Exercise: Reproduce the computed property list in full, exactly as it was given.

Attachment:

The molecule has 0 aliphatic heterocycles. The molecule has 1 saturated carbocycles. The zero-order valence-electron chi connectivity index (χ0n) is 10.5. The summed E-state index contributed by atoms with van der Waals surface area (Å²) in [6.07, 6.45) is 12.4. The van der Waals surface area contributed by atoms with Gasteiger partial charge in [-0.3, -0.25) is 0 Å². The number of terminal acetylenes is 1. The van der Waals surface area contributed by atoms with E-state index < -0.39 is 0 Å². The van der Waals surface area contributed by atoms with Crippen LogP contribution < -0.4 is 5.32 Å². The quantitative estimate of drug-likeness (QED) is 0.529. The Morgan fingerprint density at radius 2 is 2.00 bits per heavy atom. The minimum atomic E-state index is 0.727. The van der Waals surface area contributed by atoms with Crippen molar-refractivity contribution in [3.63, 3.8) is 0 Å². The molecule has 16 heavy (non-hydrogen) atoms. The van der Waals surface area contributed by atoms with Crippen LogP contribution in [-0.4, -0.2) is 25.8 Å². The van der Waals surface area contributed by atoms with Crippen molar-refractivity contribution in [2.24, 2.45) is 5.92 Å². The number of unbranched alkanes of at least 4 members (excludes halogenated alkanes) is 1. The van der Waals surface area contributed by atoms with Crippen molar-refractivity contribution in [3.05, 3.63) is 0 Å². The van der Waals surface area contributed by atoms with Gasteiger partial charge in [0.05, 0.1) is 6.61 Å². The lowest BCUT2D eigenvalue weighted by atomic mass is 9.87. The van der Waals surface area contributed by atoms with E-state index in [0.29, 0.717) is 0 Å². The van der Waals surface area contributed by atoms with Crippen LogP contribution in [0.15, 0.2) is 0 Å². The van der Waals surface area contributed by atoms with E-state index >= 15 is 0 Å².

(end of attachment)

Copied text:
The molecule has 0 aliphatic heterocycles. The molecule has 1 saturated carbocycles. The zero-order valence-electron chi connectivity index (χ0n) is 10.5. The summed E-state index contributed by atoms with van der Waals surface area (Å²) in [6.07, 6.45) is 12.4. The van der Waals surface area contributed by atoms with Gasteiger partial charge in [-0.3, -0.25) is 0 Å². The number of terminal acetylenes is 1. The van der Waals surface area contributed by atoms with E-state index < -0.39 is 0 Å². The van der Waals surface area contributed by atoms with Crippen LogP contribution < -0.4 is 5.32 Å². The quantitative estimate of drug-likeness (QED) is 0.529. The Morgan fingerprint density at radius 2 is 2.00 bits per heavy atom. The minimum atomic E-state index is 0.727. The van der Waals surface area contributed by atoms with Crippen molar-refractivity contribution in [3.63, 3.8) is 0 Å². The molecule has 16 heavy (non-hydrogen) atoms. The van der Waals surface area contributed by atoms with Crippen LogP contribution in [-0.4, -0.2) is 25.8 Å². The van der Waals surface area contributed by atoms with Crippen molar-refractivity contribution in [2.24, 2.45) is 5.92 Å². The number of unbranched alkanes of at least 4 members (excludes halogenated alkanes) is 1. The van der Waals surface area contributed by atoms with Crippen molar-refractivity contribution in [3.05, 3.63) is 0 Å². The van der Waals surface area contributed by atoms with Gasteiger partial charge in [0.05, 0.1) is 6.61 Å². The lowest BCUT2D eigenvalue weighted by atomic mass is 9.87. The van der Waals surface area contributed by atoms with E-state index in [0.29, 0.717) is 0 Å². The van der Waals surface area contributed by atoms with Crippen LogP contribution in [0.15, 0.2) is 0 Å². The van der Waals surface area contributed by atoms with E-state index >= 15 is 0 Å².